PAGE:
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A Lot or a Little?
What you will—and won't—find in this movie.
Any attempts at positive messages feel forced.
Positive Role Models
Teens drink, smoke pot, take drugs, have one-night stands. A stepmother leaves her emotionally disturbed stepdaughter alone for weeks at a time.
Violence & Scariness
A woman is suffocated to death with a plastic bag. Gunshots, injuries as a result. A teen girl is tied to a chair, mouth covered in duct tape, and punched in the face by another teen girl. A teen girl goes into seizures before losing consciousness due to her smoothie being spiked; during the convulsions, she bleeds from her nose. A girl is made to appear dead in a Snapchat-style picture.
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Sex, Romance & Nudity
Sex between two teens during a one-night stand, no nudity. Talk of sex the morning after. A teen boy tells the male protagonist about how his girlfriend "sucked it like a champ." Brief nudity, female buttocks partially shown.
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"F--k" and variations. Regular talk about sex among teens. "Bitch," "a--hole," "douche bag," "hell," "Jesus." An ex-boyfriend of the lead female protagonist tells her boyfriend that "she sucked it like a champ."
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Drinking, Drugs & Smoking
A teen girl peer-pressures a teen boy to take Molly at a dance club, which leads to her taking advantage of him and taking him back to her house to have sex. Underage drinking at a party. Pot smoking.
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Parents Need to Know
Parents need to know that You Get Me is a horror-thriller movie starring Bella Thorne as an emotionally disturbed stalker. Thorne's character meets her soon-to-be obsession at a party where teens are drinking and smoking pot. She eventually takes him to a dance club, where she peer-pressures him into taking drugs, which leads to a one-night stand (no nudity, but strongly implied). One teen boy tells another of a girl that "she sucked it like a champ." Violence is more on the "thriller" end of the horror movie spectrum than the gory end: A woman is suffocated with a plastic bag, someone is stabbed in the side with a poker, and an implied death is made via a Snapchat-style picture. The only scene with any blood is when a girl gets a bloody nose during a seizure after her smoothie is spiked. Swearing is frequent and includes "f--k" and its variations. Any attempts at thoughtful and nuanced discussion of mental illness, the potential long-term ramifications of casual teen sex, or anything else feel clunky and forced at best. To stay in the loop on more movies like this, you can sign up for weekly Family Movie Night emails.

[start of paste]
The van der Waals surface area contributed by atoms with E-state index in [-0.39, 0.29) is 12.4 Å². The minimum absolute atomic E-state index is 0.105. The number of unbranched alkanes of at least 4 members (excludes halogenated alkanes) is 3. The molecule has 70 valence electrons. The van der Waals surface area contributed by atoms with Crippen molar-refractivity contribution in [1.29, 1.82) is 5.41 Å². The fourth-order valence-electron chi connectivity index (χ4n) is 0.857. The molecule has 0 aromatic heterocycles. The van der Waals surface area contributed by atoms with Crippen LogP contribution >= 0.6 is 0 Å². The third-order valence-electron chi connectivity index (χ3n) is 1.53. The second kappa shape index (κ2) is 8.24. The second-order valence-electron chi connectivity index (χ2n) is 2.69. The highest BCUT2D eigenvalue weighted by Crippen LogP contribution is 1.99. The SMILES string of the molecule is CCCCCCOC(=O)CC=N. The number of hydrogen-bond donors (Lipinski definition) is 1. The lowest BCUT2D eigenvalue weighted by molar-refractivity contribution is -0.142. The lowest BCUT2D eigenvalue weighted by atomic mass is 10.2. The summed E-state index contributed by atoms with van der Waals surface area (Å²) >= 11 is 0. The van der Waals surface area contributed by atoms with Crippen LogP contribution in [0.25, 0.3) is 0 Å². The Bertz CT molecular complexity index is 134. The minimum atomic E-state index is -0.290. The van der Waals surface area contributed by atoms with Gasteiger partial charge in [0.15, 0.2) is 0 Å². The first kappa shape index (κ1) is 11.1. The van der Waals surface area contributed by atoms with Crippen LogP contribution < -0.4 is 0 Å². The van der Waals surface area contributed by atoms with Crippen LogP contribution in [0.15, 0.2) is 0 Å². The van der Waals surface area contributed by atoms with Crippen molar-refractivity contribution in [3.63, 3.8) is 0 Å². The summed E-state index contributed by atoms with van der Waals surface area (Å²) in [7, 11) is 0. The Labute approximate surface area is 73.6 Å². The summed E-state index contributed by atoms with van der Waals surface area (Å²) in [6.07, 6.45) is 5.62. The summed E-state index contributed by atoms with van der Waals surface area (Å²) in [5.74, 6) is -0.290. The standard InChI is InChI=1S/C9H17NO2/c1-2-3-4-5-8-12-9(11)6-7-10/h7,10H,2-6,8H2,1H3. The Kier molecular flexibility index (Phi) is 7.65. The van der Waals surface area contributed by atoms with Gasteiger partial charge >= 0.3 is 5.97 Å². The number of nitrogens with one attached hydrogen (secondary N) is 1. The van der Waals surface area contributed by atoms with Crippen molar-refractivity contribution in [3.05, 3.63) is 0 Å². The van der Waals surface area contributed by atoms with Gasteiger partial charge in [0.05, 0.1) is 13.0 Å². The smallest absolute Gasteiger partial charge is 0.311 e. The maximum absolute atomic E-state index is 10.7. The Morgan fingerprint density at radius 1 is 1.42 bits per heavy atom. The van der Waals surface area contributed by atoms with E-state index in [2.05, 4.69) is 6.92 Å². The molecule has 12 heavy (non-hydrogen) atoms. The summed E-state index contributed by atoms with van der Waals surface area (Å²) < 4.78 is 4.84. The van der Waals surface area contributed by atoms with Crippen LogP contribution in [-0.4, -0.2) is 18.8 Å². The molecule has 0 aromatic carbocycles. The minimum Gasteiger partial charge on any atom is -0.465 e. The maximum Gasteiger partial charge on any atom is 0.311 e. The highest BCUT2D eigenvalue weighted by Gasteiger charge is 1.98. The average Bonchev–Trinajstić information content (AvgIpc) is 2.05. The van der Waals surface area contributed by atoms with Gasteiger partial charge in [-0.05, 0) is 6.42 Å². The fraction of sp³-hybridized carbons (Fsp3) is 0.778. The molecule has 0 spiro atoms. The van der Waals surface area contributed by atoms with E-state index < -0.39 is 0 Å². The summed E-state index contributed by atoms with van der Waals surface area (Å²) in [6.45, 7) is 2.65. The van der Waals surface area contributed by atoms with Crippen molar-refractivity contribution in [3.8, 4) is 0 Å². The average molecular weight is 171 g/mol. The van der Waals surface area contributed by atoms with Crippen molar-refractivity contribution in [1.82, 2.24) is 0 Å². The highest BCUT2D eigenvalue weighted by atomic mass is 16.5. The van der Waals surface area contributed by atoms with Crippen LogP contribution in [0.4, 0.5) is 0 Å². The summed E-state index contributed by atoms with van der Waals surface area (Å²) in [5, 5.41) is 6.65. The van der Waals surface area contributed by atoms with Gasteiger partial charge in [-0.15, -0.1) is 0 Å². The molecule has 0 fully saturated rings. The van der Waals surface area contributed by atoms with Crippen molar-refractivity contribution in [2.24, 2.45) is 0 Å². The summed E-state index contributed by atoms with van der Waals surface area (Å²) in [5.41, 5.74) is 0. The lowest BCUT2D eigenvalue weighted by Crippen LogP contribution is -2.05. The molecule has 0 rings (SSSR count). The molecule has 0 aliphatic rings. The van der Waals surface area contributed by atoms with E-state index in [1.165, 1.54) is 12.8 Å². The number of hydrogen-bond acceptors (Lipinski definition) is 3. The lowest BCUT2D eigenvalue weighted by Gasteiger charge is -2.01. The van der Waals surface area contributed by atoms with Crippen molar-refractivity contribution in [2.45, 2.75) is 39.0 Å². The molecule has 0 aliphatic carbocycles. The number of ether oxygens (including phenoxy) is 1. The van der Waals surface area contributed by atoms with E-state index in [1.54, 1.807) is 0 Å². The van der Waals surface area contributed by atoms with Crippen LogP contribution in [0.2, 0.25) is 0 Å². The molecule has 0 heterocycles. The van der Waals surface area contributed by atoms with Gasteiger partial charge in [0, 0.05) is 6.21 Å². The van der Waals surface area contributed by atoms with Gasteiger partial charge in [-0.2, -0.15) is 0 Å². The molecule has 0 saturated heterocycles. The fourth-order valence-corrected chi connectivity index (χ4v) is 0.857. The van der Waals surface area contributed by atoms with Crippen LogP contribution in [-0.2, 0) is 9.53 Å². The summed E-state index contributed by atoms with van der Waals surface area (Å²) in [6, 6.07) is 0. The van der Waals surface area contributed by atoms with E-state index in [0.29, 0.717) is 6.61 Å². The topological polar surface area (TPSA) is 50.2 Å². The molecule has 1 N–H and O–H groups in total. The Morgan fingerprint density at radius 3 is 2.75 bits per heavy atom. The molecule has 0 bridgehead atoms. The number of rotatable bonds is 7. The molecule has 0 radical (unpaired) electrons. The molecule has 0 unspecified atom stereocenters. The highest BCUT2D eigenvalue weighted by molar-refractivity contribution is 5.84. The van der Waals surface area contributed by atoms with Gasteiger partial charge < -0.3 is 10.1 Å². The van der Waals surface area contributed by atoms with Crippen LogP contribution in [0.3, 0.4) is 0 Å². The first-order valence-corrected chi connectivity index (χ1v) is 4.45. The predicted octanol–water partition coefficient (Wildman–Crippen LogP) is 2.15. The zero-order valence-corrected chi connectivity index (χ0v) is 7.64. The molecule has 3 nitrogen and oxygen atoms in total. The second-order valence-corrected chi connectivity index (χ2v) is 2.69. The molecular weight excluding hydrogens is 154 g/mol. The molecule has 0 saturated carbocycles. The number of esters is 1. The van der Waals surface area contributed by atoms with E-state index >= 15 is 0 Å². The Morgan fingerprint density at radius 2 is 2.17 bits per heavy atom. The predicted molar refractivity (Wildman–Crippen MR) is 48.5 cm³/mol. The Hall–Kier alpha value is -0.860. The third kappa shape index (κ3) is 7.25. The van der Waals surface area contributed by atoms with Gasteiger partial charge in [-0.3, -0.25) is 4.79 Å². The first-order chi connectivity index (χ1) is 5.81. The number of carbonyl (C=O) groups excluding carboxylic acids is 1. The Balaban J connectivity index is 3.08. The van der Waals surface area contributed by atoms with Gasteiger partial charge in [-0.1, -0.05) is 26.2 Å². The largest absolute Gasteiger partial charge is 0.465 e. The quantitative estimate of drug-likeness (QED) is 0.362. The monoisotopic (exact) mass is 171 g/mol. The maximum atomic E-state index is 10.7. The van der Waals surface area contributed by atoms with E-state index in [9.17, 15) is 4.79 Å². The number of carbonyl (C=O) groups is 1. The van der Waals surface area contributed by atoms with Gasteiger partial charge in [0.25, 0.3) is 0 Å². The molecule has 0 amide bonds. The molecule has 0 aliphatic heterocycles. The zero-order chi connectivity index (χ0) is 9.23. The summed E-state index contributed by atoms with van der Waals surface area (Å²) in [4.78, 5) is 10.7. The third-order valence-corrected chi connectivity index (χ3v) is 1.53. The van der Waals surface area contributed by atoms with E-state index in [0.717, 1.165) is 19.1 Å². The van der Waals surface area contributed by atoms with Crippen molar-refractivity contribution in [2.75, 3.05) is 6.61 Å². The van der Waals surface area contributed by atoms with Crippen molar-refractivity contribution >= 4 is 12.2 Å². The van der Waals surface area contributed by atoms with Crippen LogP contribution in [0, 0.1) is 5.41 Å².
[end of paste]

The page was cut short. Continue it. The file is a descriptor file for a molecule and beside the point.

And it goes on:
Is It Any Good?
This movie is a mess from beginning to end. For starters, there are plot holes large enough to sail an aircraft carrier through. The lapses in common sense even in the warped logic of the movie are confounding and not suspenseful in the typical horror movie way where the audience feels compelled to yell, "Don't open that door!" when a murder seems imminent. Despite the attempts to realistically convey drinking and drug use among teens at parties, as well as issues like "slut shaming," casual sex versus waiting until a couple is ready, and growing up relatively poor in an otherwise affluent community, it's hard to imagine most teens -- especially teens who contend with these issues in real life -- identifying with the characters in any meaningful way. The issues feel shoehorned in, in an attempt to make characters who otherwise ooze privilege, beauty, and easy access to pristine beaches somehow as human as the rest of us.
Even forgetting all that for a moment, the storyline is so similar to so many other "stalker" movies already released that it's hard to fathom why this was made in the first place. While it seems plausible that the actors, who are at least trying to bring something to the table, could have delivered something better with a few more takes and a few more rewrites, it appears the filmmakers were more concerned with the style of getting the swimming pool lights just the right pastel shade, or the electronic dance music cued up in just the right moment. And right before it seems You Get Me might have the courage to deal honestly with mental illness in teenagers, it chickens out and just establishes that Bella Thorne's character isn't just "cray" but certifiably so. Such cavalier dismissal and exploitation of mental illness is as good an indication as any of how lazy and half-baked this movie is, and it seems like it's only intended to be fodder for late-teen frat-bros to ogle Thorne while thinking sexist thoughts about the "crazy women" they've met at their own parties.
Did we miss something on diversity?
Research shows a connection between kids' healthy self-esteem and positive portrayals in media. That's why we've added a new "Diverse Representations" section to our reviews that will be rolling out on an ongoing basis. You can help us help kids by suggesting a diversity update.